Finally got round to watching BBC4 Storyville: Brexit Behind Closed Doors. This is like a comedy spoof on the EU side of the brexit negotiations, but it is in fact real and contains lots of telling information on tne attitudes and behaviour on both sides. Frankly the EU were mad to make this and it feels dirty but important to watch it.
A couple to catch up with...
Season 2 of The Sinner... almost as good as the first in setting a baffling scenario full of flawed characters and running with it without insulting the viewer's' intelligence.
Next, Pilger's 'War on the NHS', was very good but I felt flawed by his personalising things in a way that distracted from the key message (especially the bit about Vince Cable, who I suspect was foolish but no capitalist lizard man). I was also disappointed he didn't put in more numbers ...the US health system is the most expensive per capita state system in the world by a large margin (before any insurance top-ups) and has the worst overall outcomes of any western nation, yet the very best outcomes for those rich enough to afford it ... a system set up to suit the rich and the corporate health giants, at the expense of everyone else.
The UKC thread on it.
To stretch the brief of the OP a bit - here's a heads up about a potentially lovely thing on the radio:
"Playing in the Dark: Neil Gaiman and the BBC Symphony Orchestra"
Also featuring David Tennant, and AFP. (I know there are a few fans here.)
This seems to be the same thing that's on R4 split into two episodes a couple of days later: https://www.bbc.co.uk/programmes/m000cl2r
Oh, and also a must for fans of Neil Gaiman:
Radio adaptation of 'Chivalry', the short story from his 'Smoke and Mirrors' anthology, with Glenda Jackson as Mrs Whitaker. I'll be slightly disappointed is this is anything less than absolutely delightful.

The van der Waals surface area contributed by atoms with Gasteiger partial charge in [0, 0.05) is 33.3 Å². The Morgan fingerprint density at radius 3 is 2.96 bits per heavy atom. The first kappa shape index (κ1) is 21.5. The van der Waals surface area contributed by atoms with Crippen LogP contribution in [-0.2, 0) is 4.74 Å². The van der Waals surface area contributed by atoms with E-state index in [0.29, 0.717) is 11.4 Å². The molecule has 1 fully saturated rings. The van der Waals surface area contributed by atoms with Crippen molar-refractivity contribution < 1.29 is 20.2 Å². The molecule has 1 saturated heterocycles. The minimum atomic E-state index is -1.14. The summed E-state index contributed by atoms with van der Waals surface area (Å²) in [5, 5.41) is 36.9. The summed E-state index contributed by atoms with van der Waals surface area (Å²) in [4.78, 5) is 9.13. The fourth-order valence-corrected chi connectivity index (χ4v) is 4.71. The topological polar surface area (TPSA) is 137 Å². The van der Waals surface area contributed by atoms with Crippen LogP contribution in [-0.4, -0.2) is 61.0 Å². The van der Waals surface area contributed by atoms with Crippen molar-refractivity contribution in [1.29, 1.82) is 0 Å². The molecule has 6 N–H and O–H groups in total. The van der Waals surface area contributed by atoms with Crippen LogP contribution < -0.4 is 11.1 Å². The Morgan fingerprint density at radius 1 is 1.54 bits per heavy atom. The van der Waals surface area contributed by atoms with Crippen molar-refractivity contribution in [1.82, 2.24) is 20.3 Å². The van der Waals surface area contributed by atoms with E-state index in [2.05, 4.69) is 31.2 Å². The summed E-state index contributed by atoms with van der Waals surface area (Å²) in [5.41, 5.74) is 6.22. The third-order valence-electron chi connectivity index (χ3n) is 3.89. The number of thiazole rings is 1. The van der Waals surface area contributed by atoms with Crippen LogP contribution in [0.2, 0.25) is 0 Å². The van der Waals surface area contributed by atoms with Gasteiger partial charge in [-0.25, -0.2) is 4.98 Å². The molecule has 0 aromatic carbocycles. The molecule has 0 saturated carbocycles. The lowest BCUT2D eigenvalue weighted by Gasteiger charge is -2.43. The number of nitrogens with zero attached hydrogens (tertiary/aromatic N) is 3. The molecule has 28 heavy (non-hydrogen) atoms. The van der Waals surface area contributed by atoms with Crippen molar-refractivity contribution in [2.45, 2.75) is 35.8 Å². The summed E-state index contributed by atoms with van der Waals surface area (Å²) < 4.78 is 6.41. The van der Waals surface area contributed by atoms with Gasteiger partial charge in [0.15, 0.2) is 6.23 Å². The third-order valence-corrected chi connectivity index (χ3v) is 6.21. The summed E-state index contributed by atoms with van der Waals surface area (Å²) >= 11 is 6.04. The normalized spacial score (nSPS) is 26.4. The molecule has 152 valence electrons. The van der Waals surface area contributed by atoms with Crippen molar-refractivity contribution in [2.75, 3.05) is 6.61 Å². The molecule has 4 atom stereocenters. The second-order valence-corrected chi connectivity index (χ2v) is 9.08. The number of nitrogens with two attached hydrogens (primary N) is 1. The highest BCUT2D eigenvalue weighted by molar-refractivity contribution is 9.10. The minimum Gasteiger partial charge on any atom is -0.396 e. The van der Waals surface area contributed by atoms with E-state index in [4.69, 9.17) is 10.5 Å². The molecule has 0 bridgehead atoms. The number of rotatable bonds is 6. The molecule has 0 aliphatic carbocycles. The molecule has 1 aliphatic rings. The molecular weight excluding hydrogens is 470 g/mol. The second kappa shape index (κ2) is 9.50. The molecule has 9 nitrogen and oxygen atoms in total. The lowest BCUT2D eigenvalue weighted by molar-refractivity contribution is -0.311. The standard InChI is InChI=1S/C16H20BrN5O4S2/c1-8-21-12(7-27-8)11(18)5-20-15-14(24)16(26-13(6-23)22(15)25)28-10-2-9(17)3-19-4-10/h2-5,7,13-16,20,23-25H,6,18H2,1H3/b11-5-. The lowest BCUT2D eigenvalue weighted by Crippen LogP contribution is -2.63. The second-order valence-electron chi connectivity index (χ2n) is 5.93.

Profilage is also worth a watch, I have an idea it’s available here. I buy the dvd box sets when I’m in France. Not as violent or edgy as Braquo or Engrenages but really nice character development and unusual plots.
> Documentary that follows a lone Inuit as he hunts, fishes and constructs an igloo. It tells the story of skills that are disappearing and of how climate change is affecting the lives of Greenland's indigenous people.
> With its focus on the ingenious craft of igloo building before it becomes too late to record it, this is a meditative and poetic sensory immersion in a landscape of ice and snow, an elegy to a world that is melting away.
Not quite 'slow TV', but this is long (an hour and a half) and very sedately paced with quite sparse commentary (in Greenlandic with English subtitles - the "lone Inuit" himself does the talking). It doesn't really "focus on igloo building" at all, that's just one of the traditional skills the hunter demonstrates and talks about.
It's quite poignant, and the footage is *beautiful* (if a bit cliched in places with the swirly-round drone stuff) - well worth a watch if you have the time and the patience for it.
Second this. One thing that struck me was how much effort our hunter gatherer ancestors needed to invest to find a meal, and how stuffed we would be if we were ever forced back to live off the land, Ray Meres excepted.